I didn’t really need to play another mission in the Halo 3 campaign today before I started writing about this port, but I couldn’t help myself. I’m just being thorough, I said to myself. A blatant lie—I really just wanted to play more Halo.
It’s been a pleasure seeing each game in the Halo series arrive on PC, running at higher resolutions and framerates than ever before. But Halo 3 is the best of them, the one with the multiplayer that many Halo fans have been waiting for. It’s the one that really needed to be great, because we’d feel the pain of Halo Reach’s audio issues, or Halo 2’s multiplayer bugs, that much more keenly in the most beloved game in the series. Thankfully, Halo 3’s PC port, its first time on PC in its 13-year history, is great. It’s the best-feeling, best-looking game in the collection so far.
I’ve spent the afternoon playing singleplayer and multiplayer in Halo 3, and performance has been fantastic. All of the previous games have offered unlocked framerates, but with some caveats. Reach suffered from bad screen tearing. Halo 1’s cutscenes were locked to 30 fps, and its bullet spread was broken at higher framerates. Generally, it was better to play the games at a locked 60 fps even though they could run unlocked.
Running the other Halos at 60 fps was still an improvement over their original forms, but it was a shame when we should be able to play them at hundreds of frames per second on a modern PC, with no worries about microstutter or screen tearing. But Halo 3 doesn’t suffer from any of those blemishes. From what I can tell, it feels perfectly smooth, even at 144 fps.
On an i7-6700K and GTX 980, I got 144 fps at 2560×1440 in the campaign (dropping to around 120 fps once or twice in demanding scenes) and the same locked framerate in multiplayer. I didn’t run into any tearing or stuttering. It’s absolutely the way I’d recommend playing.
The audio, too, sounds great, at least in a pair of headphones. I can’t speak to the 5.1 surround sound mix, but unlike Reach’s original release, which was muffled as a result of how the audio was converted from the Xbox 360’s hardware, stereo sounds great here. Better than I remember, in fact.
This is still a game from 2007—don’t expect the fidelity of modern triple-A game sound effects—but everything is crisp and well-balanced. The battle rifle sounds punchier than I expected, not as deep as the new audio in Halo 2 Anniversary but not as tinny as it was in my memory, either. If you’ve been waiting to play Reach because of its audio issues on PC, good news on that front, too. The patch that brought Halo 3 to PC also fixed Reach’s audio.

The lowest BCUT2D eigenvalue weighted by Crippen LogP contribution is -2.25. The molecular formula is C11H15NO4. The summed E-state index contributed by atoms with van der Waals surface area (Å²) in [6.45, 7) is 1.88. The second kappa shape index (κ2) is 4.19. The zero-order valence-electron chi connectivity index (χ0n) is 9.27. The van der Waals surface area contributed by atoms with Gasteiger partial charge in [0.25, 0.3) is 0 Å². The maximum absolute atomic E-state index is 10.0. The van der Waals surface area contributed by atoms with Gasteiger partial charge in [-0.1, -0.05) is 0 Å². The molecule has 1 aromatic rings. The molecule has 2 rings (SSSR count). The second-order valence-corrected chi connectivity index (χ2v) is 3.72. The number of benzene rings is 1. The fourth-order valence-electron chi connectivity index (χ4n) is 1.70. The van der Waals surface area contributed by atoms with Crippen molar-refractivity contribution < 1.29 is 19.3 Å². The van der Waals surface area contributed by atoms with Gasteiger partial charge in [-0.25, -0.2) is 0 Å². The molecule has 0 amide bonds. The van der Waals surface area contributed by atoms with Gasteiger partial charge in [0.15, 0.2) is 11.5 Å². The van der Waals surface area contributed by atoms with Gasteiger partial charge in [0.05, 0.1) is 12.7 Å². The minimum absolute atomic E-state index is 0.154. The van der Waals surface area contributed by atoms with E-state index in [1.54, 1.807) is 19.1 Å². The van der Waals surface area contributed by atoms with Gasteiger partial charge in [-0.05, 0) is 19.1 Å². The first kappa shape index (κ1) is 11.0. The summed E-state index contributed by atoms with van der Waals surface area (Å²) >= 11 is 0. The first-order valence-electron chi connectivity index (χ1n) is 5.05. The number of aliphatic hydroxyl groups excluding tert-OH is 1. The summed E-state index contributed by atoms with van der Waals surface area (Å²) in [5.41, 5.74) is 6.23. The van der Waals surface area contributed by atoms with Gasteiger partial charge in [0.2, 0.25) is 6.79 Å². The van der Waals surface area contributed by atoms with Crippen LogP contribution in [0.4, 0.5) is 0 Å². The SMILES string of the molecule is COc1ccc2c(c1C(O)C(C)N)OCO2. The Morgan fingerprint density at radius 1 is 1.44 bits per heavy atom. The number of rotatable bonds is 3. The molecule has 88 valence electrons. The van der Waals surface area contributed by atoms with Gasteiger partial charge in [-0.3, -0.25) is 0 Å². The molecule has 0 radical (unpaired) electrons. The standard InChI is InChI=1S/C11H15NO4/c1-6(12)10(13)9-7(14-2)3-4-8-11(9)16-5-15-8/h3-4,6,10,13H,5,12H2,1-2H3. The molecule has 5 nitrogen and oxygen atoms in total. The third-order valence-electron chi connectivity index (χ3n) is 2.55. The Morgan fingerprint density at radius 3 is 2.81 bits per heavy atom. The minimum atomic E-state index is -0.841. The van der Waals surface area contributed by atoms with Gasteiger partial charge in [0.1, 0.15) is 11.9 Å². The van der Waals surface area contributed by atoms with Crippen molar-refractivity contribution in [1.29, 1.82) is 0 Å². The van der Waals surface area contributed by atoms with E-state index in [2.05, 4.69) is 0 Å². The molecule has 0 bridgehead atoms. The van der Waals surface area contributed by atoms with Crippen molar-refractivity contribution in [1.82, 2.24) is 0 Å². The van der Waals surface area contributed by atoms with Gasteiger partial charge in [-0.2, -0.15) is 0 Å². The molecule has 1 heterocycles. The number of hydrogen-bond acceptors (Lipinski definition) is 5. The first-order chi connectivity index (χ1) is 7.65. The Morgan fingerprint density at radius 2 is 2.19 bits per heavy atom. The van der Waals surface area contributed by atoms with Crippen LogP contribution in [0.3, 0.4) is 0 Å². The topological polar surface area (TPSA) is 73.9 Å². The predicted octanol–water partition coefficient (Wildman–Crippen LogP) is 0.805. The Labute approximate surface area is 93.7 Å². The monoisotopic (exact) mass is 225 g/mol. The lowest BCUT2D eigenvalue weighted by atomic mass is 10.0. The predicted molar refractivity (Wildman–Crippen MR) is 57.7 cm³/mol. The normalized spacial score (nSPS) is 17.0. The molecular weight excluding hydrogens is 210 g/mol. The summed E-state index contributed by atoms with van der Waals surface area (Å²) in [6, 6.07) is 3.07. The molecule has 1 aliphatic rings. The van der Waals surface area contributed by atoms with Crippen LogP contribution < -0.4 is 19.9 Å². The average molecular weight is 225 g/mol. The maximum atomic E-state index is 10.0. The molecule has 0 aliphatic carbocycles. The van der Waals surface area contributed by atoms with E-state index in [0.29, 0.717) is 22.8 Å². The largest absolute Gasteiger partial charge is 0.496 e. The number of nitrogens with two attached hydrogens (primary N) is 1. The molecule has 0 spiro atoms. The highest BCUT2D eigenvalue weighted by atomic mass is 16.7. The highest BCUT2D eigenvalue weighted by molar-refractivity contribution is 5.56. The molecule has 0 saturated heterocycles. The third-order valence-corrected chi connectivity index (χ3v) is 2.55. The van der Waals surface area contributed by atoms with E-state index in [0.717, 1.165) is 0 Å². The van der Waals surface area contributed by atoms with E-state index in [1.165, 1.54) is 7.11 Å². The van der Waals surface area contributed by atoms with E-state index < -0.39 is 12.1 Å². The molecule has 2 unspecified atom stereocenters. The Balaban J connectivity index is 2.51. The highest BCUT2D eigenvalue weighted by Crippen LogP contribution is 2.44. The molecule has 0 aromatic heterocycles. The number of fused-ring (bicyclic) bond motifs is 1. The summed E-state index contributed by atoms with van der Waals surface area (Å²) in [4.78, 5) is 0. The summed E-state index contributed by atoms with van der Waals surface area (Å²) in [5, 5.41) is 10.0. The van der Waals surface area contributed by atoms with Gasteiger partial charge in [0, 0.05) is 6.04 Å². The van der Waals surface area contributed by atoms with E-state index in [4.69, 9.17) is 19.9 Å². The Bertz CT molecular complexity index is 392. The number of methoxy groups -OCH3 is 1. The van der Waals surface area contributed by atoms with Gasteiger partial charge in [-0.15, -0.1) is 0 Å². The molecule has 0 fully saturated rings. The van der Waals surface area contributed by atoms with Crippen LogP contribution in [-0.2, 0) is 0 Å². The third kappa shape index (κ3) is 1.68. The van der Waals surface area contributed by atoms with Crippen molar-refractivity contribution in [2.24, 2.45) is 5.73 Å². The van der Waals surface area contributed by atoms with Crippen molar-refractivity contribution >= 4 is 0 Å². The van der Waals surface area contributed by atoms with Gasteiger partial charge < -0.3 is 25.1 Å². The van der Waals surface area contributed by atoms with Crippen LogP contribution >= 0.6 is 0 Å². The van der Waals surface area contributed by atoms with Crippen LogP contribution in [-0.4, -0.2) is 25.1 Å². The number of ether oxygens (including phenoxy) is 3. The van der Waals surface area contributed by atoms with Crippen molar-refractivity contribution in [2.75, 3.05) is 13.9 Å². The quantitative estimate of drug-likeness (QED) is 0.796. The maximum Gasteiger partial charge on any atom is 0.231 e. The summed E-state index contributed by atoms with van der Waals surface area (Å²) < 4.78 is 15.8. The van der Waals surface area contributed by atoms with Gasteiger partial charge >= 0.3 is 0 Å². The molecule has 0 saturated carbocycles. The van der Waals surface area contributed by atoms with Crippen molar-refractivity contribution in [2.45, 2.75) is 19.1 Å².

In my time in multiplayer I didn’t run into any issues with lag, even in 16-player Big Team Battle matches. Firing with the battle rifle does feel different in this PC version than it did on console, for a couple reasons. Without the original game’s aim assist when playing with mouse/keyboard, there’s no bullet magnetism, which will take some getting used to—it was fundamental to the feel of the shooting in Halo 3. There are also some complexities around how the game registers bullet velocity and impact that’s a bit different than in its original implementation, explained in-depth in the most recent community update.
The shooting feeling different was inevitable with mouse and keyboard anyway, and the important thing is that Halo 3’s mouse input feels spot-on, with no odd sluggishness or interpolation issues in the conversion from console controls. Inevitably hardcore players will analyze the hit registration and figure out exactly how it differs, but it’s good enough that I’m still having fun in multiplayer. Just remember the Battle Rifle isn’t hitscan, so lead your targets!
The Master Chief Collection remains barebones when it comes to PC graphics settings like anti-aliasing, but its FOV settings are a huge improvement over the console defaults. With Halo 3’s launch, the MCC on PC is finally starting to feel like a comprehensive package rather than in-progress versions of these games. Reach and Halo 2 Anniversary launched without Forge modes for making custom maps, but the Halo 3 update includes Forge for all three games and even adds new items and capabilities to Halo 3 that weren’t present in the original version.
The Forge upgrades include a lot of functionality around physics and connecting pieces together that were originally laborious or impossible in Halo 3 and much improved in the later games. It will, hopefully, spawn an active Forge community for Halo 3 on PC.
As with the other games in the collection, there will be small improvements to be made to Halo 3. It’ll get better over the coming months, with crossplay with consoles and more graphics settings and other long-term goals for the PC release. But with Forge now on PC and Halo 3’s PC port performing better than any of the others at launch, I think it’s safe to play right now without worrying about bugs dragging down the experience.